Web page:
Which the sorrow-stricken day denies!
      
           Through black depths of serried shadows,
           Up cold aisles of buried glade;
           In the mist of river meadows
           Where the looming kine are laid;
           From your dazzled windows streaming,
           From your humming festal room,
           Deep and far, a broken gleaming
      Reels and shivers on the ruffled gloom.
      
      .           .           .           .           .
      
           Where I stand, the grass is glowing:
           Doubtless you are passing fair:
           But I hear the north wind blowing;
           And I feel the cold night-air.
           Can I look on your sweet faces,
           And your proud heads backward thrown,
           From this dusk of leaf-strewn places
      With the dumb woods and the night alone?
      
      
           But, indeed, this flux of guesses--
           Mad delight, and frozen calms--
           Mirth to-day and vine-bound tresses,
           And to-morrow--folded palms--
           Is this all? this balanc'd measure?
           Could life run no easier way?
           Happy, at the noon of pleasure,
      Passive at the midnight of dismay?
      
           But, indeed, this proud possession--
           This far-reaching, magic chain,
           Linking in a mad succession
           Fits of joy and fits of pain:
           Have you seen it at the closing?
           Have you track'd its clouded ways?
           Can your eyes, while fools are dozing,
      Drop, with mine, adown life's latter days?
      
           When a dreary dawn is wading
           Through this waste of sunless greens--
           When the flushing hues are fading
           On the peerless cheek of queens--
           When the mean shall no more sorrow,
           And the proudest no more smile--
           While the dawning of the morrow
      Widens slowly westward all that while?
      
           Then, when change itself is over,
           When the slow tide sets one way,
           Shall you find the radiant lover,
           Even by moments, of to-day?
           The eye wanders, faith is failing:
           O, loose hands, and let it be!
           Proudly, like a king bewailing,
      O, let fall one tear, and set us free!
      
           All true speech and large avowal
           Which the jealous soul concedes;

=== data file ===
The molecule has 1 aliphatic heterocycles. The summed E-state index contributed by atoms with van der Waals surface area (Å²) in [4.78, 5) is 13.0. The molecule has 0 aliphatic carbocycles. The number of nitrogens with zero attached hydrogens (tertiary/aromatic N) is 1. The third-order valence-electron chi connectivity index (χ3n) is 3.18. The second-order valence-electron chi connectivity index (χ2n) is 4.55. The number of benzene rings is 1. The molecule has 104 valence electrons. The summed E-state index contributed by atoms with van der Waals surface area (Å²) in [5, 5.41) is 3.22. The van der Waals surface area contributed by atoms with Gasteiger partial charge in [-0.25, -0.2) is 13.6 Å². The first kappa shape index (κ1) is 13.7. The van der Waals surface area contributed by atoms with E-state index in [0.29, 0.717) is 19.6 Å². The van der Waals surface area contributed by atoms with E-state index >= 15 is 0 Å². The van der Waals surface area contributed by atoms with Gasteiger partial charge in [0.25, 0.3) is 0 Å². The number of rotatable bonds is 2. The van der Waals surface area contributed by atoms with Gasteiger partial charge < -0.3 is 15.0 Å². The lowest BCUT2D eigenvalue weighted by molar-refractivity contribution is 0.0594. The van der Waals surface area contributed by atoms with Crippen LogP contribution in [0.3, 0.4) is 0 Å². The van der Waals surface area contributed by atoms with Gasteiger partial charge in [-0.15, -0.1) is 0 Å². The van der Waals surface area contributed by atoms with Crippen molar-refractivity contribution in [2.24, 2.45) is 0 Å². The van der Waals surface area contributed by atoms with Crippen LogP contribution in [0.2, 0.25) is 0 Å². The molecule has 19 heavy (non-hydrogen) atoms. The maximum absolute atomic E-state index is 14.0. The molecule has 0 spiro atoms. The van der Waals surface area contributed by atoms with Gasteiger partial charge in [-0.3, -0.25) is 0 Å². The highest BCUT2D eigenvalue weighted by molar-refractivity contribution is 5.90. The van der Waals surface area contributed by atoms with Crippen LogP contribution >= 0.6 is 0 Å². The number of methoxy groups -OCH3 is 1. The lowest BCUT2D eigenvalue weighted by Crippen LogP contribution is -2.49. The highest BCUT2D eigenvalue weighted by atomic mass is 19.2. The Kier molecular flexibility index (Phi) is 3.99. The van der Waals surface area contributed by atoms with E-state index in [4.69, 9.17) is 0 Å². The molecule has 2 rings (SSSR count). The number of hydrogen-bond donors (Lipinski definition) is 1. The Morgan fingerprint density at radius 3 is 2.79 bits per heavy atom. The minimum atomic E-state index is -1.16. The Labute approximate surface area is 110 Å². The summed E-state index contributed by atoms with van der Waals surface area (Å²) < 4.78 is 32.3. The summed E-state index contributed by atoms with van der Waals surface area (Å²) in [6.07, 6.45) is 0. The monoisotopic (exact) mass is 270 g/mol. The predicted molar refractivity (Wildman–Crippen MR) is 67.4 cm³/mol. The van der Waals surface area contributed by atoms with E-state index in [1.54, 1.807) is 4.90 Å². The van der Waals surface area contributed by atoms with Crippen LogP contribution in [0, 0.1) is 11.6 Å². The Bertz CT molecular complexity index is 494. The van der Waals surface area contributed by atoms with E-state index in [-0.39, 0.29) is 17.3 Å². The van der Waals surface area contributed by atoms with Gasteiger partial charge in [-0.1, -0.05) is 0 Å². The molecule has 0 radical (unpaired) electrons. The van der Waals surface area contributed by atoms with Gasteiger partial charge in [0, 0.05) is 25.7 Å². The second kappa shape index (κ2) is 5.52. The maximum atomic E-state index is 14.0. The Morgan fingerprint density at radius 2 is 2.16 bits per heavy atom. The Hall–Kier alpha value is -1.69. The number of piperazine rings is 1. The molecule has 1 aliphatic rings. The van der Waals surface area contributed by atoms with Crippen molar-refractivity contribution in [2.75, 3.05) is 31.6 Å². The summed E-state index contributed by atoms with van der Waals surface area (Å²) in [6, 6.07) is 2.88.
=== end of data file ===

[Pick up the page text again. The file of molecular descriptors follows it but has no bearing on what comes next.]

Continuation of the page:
All man's heart--which brooks bestowal:
           All frank faith which passion breeds:
           These we had, and we gave truly:
           Doubt not, what we had, we gave:
           False we were not, nor unruly:
      Lodgers in the forest and the cave.
      
           Long we wander'd with you, feeding
           Our rapt souls on your replies:
           In a wistful silence reading
           All the meaning of your eyes:
           By moss-border'd statues sitting,
           By well-heads, in summer days.
           But we turn, our eyes are flitting.
      See, the white east, and the morning rays!
      
           And you too, o weeping Graces,
           Sylvan Gods of this fair shade!
           Is there doubt on divine faces?
           Are the happy Gods dismayed?
           Can men worship the wan features,
           The sunk eyes, the wailing tone,
           Of unspher'd, discrowned creatures,
      Souls as little godlike as their own?
      
           Come, loose hands! The winged fleetness
           Of immortal feet is gone.
           And your scents have shed their sweetness,
           And your flowers are overblown.
           And your jewell'd gauds surrender
           Half their glories to the day:
           Freely did they flash their splendour,
      Freely gave it--but it dies away.
      
           In the pines the thrush is waking--
           Lo, yon orient hill in flames:
           Scores of true love knots are breaking
           At divorce which it proclaims.
           When the lamps are pal'd at morning,
           Heart quits heart and hand quits hand.
           --Cold in that unlovely dawning,
      Loveless, rayless, joyless you shall stand.
      
           Pluck no more red roses, maidens,
           Leave the lilies in their dew:
           Pluck, pluck cypress, O pale maidens!
           Dusk, oh, dusk the hall with yew!
           --Shall I seek, that I may scorn her,
           Her I loved at eventide?
           Shall I ask, what faded mourner
      Stands, at daybreak, weeping by my side?
           Pluck, pluck cypress, O pale maidens!
                Dusk the hall with yew!


      [End of The New Sirens.]Return

    11. the discourse which occasioned itReference as yet untraced.Return